[Event] E-Clareity evening: Mathematical genomics and Retargeting Immunity
Welcome to the first Clareity event of Michaelmas term 2020! On Thursday 15th October at 7pm we will be hosting (by zoom) Lena Morrill talking about mathematical genomics and understanding mutational processes, while our very own social sec JoJo Benn will discuss retargeting immunity in treating Dementia. Talk abstracts are below, and a zoom link will be added shortly!
Lena Morrill – The dynamics of mutational processes
Although our attention has shifted towards Covid-19, cancer is arguably the 21st century disease par excellence, causing a sixth of global deaths, affecting people of all age groups, and, in many aspects, confusing scientists with its obscure mechanisms to survive inside the patient who carries it.What differentiates a cancer cell from a normal cell is the set of mutations that it harbours. (If a genome were a book, a mutation would be a typo. In a cancer genome it’s sometimes extremely difficult to understand the plot.) Each mutation is created by some mutational process – examples of which are UV light, or tobacco smoke – and each mutational process tends to generate particular types of mutation. (To continue the simile, the typing mistakes you make when you are tired are different from those you get when the cat sits on the keyboard.) In my PhD I use computational methods to determine whether there is a change over time in the processes that generate mutations.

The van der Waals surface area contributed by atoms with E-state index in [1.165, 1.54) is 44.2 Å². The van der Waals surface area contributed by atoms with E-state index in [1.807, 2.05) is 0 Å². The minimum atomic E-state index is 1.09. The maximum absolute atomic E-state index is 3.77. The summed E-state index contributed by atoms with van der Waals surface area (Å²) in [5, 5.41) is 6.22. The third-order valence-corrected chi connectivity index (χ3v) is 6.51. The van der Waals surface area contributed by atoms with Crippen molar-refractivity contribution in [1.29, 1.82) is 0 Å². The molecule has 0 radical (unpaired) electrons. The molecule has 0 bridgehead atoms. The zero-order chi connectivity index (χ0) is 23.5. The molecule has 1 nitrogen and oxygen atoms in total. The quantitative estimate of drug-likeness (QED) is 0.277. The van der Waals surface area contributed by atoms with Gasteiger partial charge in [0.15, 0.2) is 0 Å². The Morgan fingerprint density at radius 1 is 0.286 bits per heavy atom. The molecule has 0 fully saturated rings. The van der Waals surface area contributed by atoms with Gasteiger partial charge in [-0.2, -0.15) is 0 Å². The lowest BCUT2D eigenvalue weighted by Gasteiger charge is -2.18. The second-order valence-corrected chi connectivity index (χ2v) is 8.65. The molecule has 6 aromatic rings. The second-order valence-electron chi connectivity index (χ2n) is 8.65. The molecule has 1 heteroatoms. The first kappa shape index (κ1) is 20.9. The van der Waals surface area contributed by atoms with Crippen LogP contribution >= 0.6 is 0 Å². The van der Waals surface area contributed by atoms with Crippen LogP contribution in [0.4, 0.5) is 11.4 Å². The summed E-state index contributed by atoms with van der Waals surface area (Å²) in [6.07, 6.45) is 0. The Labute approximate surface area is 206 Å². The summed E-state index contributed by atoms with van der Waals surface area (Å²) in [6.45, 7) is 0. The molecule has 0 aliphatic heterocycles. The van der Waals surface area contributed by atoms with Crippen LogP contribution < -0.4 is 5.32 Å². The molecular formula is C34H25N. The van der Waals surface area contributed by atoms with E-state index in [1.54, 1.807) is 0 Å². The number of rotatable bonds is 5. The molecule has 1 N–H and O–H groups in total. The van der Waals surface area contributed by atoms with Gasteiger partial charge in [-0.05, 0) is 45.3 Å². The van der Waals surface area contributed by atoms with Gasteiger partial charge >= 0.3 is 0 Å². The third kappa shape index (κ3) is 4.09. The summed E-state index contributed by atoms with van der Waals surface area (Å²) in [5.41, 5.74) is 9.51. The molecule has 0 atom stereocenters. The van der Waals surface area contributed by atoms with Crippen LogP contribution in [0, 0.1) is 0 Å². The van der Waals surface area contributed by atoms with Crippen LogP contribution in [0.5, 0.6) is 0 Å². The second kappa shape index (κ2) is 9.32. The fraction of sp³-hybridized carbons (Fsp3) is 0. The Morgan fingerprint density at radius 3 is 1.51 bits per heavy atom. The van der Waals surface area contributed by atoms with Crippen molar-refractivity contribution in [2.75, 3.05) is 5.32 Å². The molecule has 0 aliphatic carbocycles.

JoJo Benn – Retargeting immunity against pathogenic proteins in dementia
Dementia is a crippling neurological condition which robs those afflicted of their mental faculties and puts enormous strain on those close to them. Currently affecting roughly 50 million people worldwide, the prevalence of dementia is predicted to triply by 2050. This looming increase in cases, coupled with the fact that there are currently no disease modifying treatments for Dementia, means that finding potential therapeutics has become a priority area of Neuroscientific research.Dementia can be caused be many different conditions within the brain, the most common of these being Alzheimer’s Disease (AD). AD, alongside many other dementia causing diseases, is believed to be caused by the aggregation of normally healthy proteins within the cells of the brain. These protein aggregates are hypothesised to spread like a virus through the brain, leading to the widespread death of the brain cells. Many recent attempts at creating AD therapeutics have focused on targeting these protein aggregates. The most promising candidates are those based upon antibodies, a natural part of the bodies immune system against invading microbes. The aim of my PhD is to utilise other elements of our immune system to augment the potency of such antibody based treatments in tackling these dementia causing protein aggregates.
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